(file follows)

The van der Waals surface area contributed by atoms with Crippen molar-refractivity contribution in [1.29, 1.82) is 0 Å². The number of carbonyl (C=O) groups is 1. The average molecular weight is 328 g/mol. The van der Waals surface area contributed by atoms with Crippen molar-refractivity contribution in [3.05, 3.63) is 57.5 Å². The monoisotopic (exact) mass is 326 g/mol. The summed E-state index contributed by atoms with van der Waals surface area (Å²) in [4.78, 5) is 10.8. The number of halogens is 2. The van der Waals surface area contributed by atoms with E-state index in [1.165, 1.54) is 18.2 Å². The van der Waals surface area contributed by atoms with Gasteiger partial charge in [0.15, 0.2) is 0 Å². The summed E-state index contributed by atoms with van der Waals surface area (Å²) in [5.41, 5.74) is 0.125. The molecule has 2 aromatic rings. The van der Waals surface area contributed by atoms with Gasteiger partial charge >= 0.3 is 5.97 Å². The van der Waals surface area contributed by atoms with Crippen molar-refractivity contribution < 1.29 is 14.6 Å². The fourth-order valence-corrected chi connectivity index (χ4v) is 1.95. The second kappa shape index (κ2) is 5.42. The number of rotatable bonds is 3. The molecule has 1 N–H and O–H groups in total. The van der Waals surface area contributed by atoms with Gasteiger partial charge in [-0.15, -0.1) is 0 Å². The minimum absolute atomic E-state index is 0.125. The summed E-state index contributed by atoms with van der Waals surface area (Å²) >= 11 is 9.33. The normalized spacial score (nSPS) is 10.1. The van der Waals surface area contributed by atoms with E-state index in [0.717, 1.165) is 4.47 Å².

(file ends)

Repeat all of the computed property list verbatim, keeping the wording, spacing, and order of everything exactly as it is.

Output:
The van der Waals surface area contributed by atoms with Crippen molar-refractivity contribution in [1.29, 1.82) is 0 Å². The number of carbonyl (C=O) groups is 1. The average molecular weight is 328 g/mol. The van der Waals surface area contributed by atoms with Crippen molar-refractivity contribution in [3.05, 3.63) is 57.5 Å². The monoisotopic (exact) mass is 326 g/mol. The summed E-state index contributed by atoms with van der Waals surface area (Å²) in [4.78, 5) is 10.8. The number of halogens is 2. The van der Waals surface area contributed by atoms with E-state index in [1.165, 1.54) is 18.2 Å². The van der Waals surface area contributed by atoms with Gasteiger partial charge in [0.15, 0.2) is 0 Å². The summed E-state index contributed by atoms with van der Waals surface area (Å²) in [5.41, 5.74) is 0.125. The molecule has 2 aromatic rings. The van der Waals surface area contributed by atoms with Gasteiger partial charge >= 0.3 is 5.97 Å². The van der Waals surface area contributed by atoms with Crippen molar-refractivity contribution < 1.29 is 14.6 Å². The fourth-order valence-corrected chi connectivity index (χ4v) is 1.95. The second kappa shape index (κ2) is 5.42. The number of rotatable bonds is 3. The molecule has 1 N–H and O–H groups in total. The van der Waals surface area contributed by atoms with Gasteiger partial charge in [-0.15, -0.1) is 0 Å². The minimum absolute atomic E-state index is 0.125. The summed E-state index contributed by atoms with van der Waals surface area (Å²) >= 11 is 9.33. The normalized spacial score (nSPS) is 10.1. The van der Waals surface area contributed by atoms with E-state index in [0.717, 1.165) is 4.47 Å².